Fend off angry ranch hand to take second place
The simple statistics are staggering. Team Salomon/Crested Butte covered 600 miles in six days and 10 hours with a total of 12 hours of sleep to take second place at the Primal Quest Badlands in South Dakota, August 14-24.
The team, consisting of Gunnison Valley residents Jon Brown, Jari Kirkland and Eric Sullivan and Boulderite Travis Macy, came into the competition with one goal in mind.
“We were definitely there to win,” says Sullivan.
It was the first Primal Quest race for the team since they took fifth place at Primal Quest Moab back in 2006. The Badlands race involved all the usual elements of an adventure race, with miles and miles of biking and running, sections of orienteering, caving and paddling.
What was not covered in the race information was the local ranch hand contingent.
Team Salomon/Crested Butte was almost immediately introduced to the South Dakota ranch hand community when they stumbled upon some private land in the opening 27-mile run.
Two hours into the race, Team Salomon/Crested Butte found themselves at a dead-end ranch road and a bit confused, only to have a ranch hand roll up in his pick-up truck, looking mad.
“He was probably six-foot-four and 220 to 230 pounds,” explains Brown. “I thought I was going to get my ass whupped. He was so angry he was shaking.”
According to Brown, the ranch hand proceeded to “stretch as if he was getting ready to fight” when all of a sudden he cramped up and fell to the ground and Team Salomon/Crested Butte took the opportunity to run.
“It was fuel for laughter the rest of the race,” says Brown.
The team found itself in second place, an hour off the leaders Team Orion, after the first day but a hiccup in the swim orienteering section on day two cost them a couple more hours. Despite the mishap, the team remained calm.
“We still had a pretty good gap on third and it was early in the race,” says Brown.
They rallied through the lake paddle section firing off the fastest split of the field and rode their bikes to the shores of the Cheyenne River and got in another three and a half hours of sleep before setting off on a 34-mile “prairie paddle.”
“It was more like a boat drag than a paddle,” says Brown.
Nevertheless, Team Salomon/Crested Butte threw down the fastest split on the “prairie paddle,” 13 hours, before heading off into the Badlands for 64 miles of orienteering.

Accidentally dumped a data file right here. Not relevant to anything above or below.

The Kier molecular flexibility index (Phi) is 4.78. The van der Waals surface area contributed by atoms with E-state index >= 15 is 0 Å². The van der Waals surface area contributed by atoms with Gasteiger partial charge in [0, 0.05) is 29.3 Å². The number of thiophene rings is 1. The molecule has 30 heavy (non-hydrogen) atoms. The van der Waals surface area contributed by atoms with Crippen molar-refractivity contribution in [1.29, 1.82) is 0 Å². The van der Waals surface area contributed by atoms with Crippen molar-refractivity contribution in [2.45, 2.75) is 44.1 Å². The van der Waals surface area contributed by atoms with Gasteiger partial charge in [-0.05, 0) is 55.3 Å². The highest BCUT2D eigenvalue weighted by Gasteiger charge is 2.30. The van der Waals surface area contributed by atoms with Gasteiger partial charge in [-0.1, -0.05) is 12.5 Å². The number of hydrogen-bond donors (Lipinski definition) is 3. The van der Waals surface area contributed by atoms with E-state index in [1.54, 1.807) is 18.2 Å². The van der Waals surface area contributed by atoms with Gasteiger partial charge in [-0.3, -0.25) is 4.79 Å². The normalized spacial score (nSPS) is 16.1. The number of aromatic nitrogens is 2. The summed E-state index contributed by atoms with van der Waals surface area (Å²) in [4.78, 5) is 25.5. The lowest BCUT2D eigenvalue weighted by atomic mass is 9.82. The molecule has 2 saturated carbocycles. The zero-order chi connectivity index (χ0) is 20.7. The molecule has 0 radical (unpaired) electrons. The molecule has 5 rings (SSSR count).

The team was dealt a blow when Team Merrell passed them, pushing them back to third place but again, cooler heads prevailed.
“We weren’t really panicking, just racing our own race,” says Brown.
After taking three to four-hour sleep breaks the first four nights, they opted to go without rest for the final two sections.
Team Salomon/Crested Butte called on their reserves to push through the final 36 hours straight, cruising through the Badlands and then hopping on their bikes for the final 112 miles of the race.
“We banked some sleep so we could go straight through the final 36 hours,” says Sullivan.
“We were close enough to the finish so we decided not to sleep,” adds Brown.
After passing Team Merrell in the orienteering portion, Team Salomon/Crested Butte carried their momentum onto their bikes, setting a furious pace.
Nevertheless, their energy started to wane and they were out of water when they came across one more rancher on the course. It was then that they found out that a mishap by Team Orion had cut their 12-hour gap on Team Salomon/Crested Butte down to two and a half hours.
“Ten minutes before we got to the rancher we were talking about how tired we were and when we heard the news we just flipped the switch,” says Brown. “We were just pinning it. It was awesome.”
“All of a sudden it was like nothing hurt,” says Sullivan. “I was impressed with how hard we could ride.”
Fueled by a crowd-lined course and thoughts of a comeback win, Team Salomon/Crested Butte posted the fastest split of all teams on the final section to finish with the fastest overall time, beating Team Orion by 30 minutes.
Unfortunately, a course official claimed that at one point during an orienteering section, members of Team Salomon/Crested Butte were more than 100 yards from each other. As a result, they and were handed a two-hour time penalty, dropping them back to second place in the final standings.
“It’s a bummer but at the same time we had a really good race,” says Brown.
“I think we had an awesome race,” adds Sullivan. “Orion is the best team in the world in expedition racing and we know that we can do it. Mentally, next time we line up with them we know we can race with them.”
That next time may come in December as Team Salomon/Crested Butte heads off once again to Abu Dhabi to compete in the Abu Dhabi Adventure Challenge.